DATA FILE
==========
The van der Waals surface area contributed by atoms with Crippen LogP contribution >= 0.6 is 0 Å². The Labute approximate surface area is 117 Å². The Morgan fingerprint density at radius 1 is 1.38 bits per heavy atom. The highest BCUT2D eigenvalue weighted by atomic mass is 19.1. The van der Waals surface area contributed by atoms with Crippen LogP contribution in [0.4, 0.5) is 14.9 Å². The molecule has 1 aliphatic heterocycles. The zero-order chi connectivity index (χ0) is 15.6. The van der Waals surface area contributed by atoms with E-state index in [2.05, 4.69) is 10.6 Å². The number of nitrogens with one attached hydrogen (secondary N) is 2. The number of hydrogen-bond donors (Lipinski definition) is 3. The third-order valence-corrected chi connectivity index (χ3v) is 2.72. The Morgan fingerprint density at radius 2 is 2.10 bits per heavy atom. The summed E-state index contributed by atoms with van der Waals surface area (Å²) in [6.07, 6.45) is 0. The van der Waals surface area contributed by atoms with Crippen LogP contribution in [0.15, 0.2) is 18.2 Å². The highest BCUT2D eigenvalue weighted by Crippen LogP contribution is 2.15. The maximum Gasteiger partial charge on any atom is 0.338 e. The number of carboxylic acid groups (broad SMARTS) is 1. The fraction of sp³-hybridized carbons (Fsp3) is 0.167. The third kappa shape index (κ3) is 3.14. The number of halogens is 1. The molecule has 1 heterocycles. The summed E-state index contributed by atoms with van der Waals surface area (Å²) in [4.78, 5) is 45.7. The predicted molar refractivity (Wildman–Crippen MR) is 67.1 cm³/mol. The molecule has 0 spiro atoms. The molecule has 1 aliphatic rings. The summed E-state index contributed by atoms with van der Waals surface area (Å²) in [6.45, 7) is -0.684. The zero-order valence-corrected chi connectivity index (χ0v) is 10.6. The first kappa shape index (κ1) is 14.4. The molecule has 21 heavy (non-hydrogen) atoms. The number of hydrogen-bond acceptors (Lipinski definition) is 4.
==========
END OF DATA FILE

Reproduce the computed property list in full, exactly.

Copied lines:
The van der Waals surface area contributed by atoms with Crippen LogP contribution >= 0.6 is 0 Å². The Labute approximate surface area is 117 Å². The Morgan fingerprint density at radius 1 is 1.38 bits per heavy atom. The highest BCUT2D eigenvalue weighted by atomic mass is 19.1. The van der Waals surface area contributed by atoms with Crippen LogP contribution in [0.4, 0.5) is 14.9 Å². The molecule has 1 aliphatic heterocycles. The zero-order chi connectivity index (χ0) is 15.6. The van der Waals surface area contributed by atoms with E-state index in [2.05, 4.69) is 10.6 Å². The number of nitrogens with one attached hydrogen (secondary N) is 2. The number of hydrogen-bond donors (Lipinski definition) is 3. The third-order valence-corrected chi connectivity index (χ3v) is 2.72. The Morgan fingerprint density at radius 2 is 2.10 bits per heavy atom. The summed E-state index contributed by atoms with van der Waals surface area (Å²) in [6.07, 6.45) is 0. The van der Waals surface area contributed by atoms with Crippen LogP contribution in [0.15, 0.2) is 18.2 Å². The highest BCUT2D eigenvalue weighted by Crippen LogP contribution is 2.15. The maximum Gasteiger partial charge on any atom is 0.338 e. The number of carboxylic acid groups (broad SMARTS) is 1. The fraction of sp³-hybridized carbons (Fsp3) is 0.167. The third kappa shape index (κ3) is 3.14. The number of halogens is 1. The molecule has 1 heterocycles. The summed E-state index contributed by atoms with van der Waals surface area (Å²) in [4.78, 5) is 45.7. The predicted molar refractivity (Wildman–Crippen MR) is 67.1 cm³/mol. The molecule has 0 spiro atoms. The molecule has 1 aliphatic rings. The summed E-state index contributed by atoms with van der Waals surface area (Å²) in [6.45, 7) is -0.684. The zero-order valence-corrected chi connectivity index (χ0v) is 10.6. The first kappa shape index (κ1) is 14.4. The molecule has 21 heavy (non-hydrogen) atoms. The number of hydrogen-bond acceptors (Lipinski definition) is 4.